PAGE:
Transformers: Dark of the Moon Review

By Nick Sangrey - Posted Jun 28, 2011

Transformers: Dark of the Moon is out just in time for the movie's release, though that may be the only appeal to Transformers fans as this game seems to come up short in comparison to War for Cybertron.

The Pros
  • Multiplayer customization
  • Movie's cast did the voice acting
  • List of playable characters
The Cons
  • Short, repetitive campaign
  • Lack of multiplayer game modes
  • Load times within campaign

Transformers: Dark of the Moon Review:

Transformers: Dark of the Moon is out just in time for the movie’s release, though that may be the only appeal to fans of the Transformers games as this one seems to come up short in comparison to War for Cybertron.

With the success of Transformers: War for Cybertron, the expectations and excitement for the next Transformers game should be pretty high, however, fans of last year’s success will have to settle for Transformers: Dark of the Moon, unfortunately. The game carries over some of what made War for Cybertron so engaging, but for some reason, High Moon Studios decided to do away with quite a bit of the depth in this year’s movie tie-in game. Immediately, players will note the disappearance of Escalation mode and half of the available multiplayer game types. The only good thing about Dark of the Moon is the chance to play as more of your favorite Transformers, but you won’t enjoy a good story or become engaged in a fast-paced, action-filled experience.


So, Where is the Rest of It?

Transformers: Dark of the Moon should have been more than what it is. The game itself can be titled as “passable” like so many other Transformer games. With the success of War for Cybertron, it would seem logical that this game would continue to surprise and excite fans and players as being a fun, lasting movie tie-in game. Really though, the game just seems to exist as something you might pick up, play for a while, and then forget about. It isn’t all bad, though; however, many fans will want to stick to last year’s game.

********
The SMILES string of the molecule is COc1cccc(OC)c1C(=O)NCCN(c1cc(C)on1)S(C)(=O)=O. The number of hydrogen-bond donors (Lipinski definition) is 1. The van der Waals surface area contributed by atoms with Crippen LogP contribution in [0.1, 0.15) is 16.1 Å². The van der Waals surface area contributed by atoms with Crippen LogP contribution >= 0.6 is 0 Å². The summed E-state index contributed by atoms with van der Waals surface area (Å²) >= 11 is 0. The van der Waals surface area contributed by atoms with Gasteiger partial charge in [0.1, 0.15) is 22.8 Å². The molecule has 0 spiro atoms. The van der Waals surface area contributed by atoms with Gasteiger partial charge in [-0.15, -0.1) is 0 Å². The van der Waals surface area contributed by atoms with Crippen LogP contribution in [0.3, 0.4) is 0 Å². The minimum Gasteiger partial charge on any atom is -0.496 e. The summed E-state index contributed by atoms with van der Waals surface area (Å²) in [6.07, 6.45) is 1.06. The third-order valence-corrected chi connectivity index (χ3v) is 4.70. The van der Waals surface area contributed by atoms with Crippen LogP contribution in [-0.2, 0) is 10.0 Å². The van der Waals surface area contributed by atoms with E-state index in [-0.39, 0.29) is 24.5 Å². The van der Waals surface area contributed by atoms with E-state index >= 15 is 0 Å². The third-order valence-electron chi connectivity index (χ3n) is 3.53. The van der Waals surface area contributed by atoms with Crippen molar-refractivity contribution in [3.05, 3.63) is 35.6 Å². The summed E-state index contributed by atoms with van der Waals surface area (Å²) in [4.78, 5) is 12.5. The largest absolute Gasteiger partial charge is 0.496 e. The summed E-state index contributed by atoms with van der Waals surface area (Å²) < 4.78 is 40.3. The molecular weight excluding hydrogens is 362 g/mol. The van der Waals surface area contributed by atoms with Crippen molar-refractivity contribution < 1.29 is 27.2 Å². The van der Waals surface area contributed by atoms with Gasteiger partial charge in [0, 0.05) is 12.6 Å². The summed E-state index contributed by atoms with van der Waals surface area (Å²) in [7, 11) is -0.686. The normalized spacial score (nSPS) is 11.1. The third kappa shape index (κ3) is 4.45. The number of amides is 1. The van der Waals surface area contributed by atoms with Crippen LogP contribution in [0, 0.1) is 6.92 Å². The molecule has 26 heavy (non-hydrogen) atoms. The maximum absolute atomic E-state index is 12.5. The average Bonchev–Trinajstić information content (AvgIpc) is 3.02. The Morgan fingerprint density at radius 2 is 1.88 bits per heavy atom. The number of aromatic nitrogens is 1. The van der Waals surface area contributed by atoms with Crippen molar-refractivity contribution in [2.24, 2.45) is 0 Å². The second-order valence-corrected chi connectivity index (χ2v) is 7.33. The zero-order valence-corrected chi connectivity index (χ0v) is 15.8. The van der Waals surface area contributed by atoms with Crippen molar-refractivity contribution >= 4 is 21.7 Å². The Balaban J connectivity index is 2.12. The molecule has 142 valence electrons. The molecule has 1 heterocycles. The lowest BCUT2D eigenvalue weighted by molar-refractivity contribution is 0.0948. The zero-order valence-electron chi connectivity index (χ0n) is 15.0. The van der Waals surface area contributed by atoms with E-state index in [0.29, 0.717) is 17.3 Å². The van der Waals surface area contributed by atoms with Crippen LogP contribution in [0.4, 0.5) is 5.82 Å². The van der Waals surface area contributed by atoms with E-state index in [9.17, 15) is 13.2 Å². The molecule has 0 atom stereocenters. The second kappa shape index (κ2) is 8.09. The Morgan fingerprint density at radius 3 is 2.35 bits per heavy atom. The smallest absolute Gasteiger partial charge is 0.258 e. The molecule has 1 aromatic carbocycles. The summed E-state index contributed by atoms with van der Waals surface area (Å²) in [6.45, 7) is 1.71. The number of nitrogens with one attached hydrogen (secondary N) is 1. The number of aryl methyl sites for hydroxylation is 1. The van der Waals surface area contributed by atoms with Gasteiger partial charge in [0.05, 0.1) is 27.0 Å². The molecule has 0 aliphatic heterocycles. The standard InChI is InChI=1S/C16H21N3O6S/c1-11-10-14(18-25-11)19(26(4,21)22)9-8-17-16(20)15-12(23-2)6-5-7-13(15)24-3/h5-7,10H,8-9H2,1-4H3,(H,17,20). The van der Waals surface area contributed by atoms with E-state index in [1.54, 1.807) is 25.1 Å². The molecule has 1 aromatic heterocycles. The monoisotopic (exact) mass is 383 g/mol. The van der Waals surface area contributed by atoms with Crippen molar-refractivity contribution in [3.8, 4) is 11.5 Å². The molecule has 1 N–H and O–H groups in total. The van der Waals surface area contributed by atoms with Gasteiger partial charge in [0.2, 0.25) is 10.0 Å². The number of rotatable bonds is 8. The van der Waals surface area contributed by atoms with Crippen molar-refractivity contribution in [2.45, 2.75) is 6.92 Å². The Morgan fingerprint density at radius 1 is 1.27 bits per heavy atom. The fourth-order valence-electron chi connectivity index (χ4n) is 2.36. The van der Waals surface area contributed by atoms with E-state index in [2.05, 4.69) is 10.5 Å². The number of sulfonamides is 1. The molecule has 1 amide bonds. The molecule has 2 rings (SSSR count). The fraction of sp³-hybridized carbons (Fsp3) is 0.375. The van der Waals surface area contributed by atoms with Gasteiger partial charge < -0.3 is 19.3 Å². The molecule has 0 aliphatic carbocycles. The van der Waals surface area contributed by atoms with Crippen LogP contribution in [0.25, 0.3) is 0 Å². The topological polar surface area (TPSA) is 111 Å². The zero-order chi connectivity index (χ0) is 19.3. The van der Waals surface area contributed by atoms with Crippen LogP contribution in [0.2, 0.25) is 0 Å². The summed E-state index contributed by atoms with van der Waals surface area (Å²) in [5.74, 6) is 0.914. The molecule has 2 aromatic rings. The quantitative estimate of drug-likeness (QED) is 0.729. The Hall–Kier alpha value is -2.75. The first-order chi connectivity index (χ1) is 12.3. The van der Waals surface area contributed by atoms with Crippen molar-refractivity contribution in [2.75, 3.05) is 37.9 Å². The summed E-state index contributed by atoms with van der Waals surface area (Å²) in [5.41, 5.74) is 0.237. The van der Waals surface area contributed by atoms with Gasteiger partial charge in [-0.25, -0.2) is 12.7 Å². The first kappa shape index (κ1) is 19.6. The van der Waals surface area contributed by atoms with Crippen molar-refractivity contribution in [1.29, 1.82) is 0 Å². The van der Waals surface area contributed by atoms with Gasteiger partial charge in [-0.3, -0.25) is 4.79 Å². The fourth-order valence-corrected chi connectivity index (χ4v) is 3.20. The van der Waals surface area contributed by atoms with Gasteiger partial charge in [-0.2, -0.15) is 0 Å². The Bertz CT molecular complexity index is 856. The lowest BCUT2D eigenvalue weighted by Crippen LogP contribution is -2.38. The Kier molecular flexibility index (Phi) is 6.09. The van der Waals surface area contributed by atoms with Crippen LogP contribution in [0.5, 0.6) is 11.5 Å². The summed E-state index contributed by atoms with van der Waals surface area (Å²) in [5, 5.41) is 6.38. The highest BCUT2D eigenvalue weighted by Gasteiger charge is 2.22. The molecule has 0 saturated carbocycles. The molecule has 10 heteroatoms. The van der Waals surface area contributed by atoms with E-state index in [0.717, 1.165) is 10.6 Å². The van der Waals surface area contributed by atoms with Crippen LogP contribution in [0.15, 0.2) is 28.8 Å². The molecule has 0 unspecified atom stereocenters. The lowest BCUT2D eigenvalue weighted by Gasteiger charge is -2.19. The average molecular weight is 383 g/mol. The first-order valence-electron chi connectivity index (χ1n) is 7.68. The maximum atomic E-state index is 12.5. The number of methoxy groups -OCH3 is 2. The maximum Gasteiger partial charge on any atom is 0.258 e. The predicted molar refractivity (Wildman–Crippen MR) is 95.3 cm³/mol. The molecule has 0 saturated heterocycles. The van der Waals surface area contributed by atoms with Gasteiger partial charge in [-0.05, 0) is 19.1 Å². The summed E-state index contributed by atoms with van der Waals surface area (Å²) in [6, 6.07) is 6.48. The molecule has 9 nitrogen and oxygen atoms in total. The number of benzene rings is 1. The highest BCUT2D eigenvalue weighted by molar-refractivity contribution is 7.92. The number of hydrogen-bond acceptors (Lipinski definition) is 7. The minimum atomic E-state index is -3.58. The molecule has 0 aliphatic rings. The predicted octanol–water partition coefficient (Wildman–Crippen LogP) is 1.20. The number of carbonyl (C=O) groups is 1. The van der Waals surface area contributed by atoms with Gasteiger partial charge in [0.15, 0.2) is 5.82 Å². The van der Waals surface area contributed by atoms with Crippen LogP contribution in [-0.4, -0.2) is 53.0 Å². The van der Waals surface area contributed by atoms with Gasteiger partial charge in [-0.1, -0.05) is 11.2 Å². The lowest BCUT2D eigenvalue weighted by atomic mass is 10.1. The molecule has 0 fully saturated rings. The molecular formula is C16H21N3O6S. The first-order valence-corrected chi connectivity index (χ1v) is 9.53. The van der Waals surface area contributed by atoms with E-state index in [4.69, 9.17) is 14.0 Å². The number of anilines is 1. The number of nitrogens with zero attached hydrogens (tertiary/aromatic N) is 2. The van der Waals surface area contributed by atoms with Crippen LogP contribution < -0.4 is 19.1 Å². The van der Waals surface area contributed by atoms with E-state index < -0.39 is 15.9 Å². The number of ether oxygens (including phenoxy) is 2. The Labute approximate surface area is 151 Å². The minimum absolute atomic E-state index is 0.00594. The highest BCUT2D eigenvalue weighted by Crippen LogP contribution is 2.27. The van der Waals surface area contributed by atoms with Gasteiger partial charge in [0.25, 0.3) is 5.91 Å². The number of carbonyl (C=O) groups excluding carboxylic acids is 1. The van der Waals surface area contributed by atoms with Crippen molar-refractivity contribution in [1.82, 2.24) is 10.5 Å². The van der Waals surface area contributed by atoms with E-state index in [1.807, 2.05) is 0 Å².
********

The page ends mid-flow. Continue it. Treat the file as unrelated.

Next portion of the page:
In the campaign, you start out as Bumblebee moving through a South American village where you fight Decepticons, while learning the basics of the game. What is surprising is that the rest of the game plays out just like this introductory chapter. Each level has you playing as one of the most recognizable Transformers -- alternating between Autobot and Decepticon characters -- each that have their own abilities and weapon load-outs. The levels are then created around each character, so that you will have to use these abilities to get past waves of enemies that more or less look and act in the same way.

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While you could use strategy to maneuver around and effectively use your abilities, you might find it easier to just switch to Stealth Force mode and fire away at close range with unlimited ammo and beefed up defenses that make it rather difficult for you to die. Being in robot form is really only useful to progress through the missions, because you have to interact with various objects to complete objectives. Otherwise, remaining in robot form is just a faster way to turn into a pile of scrap.


But Wait, There’s More...Sort of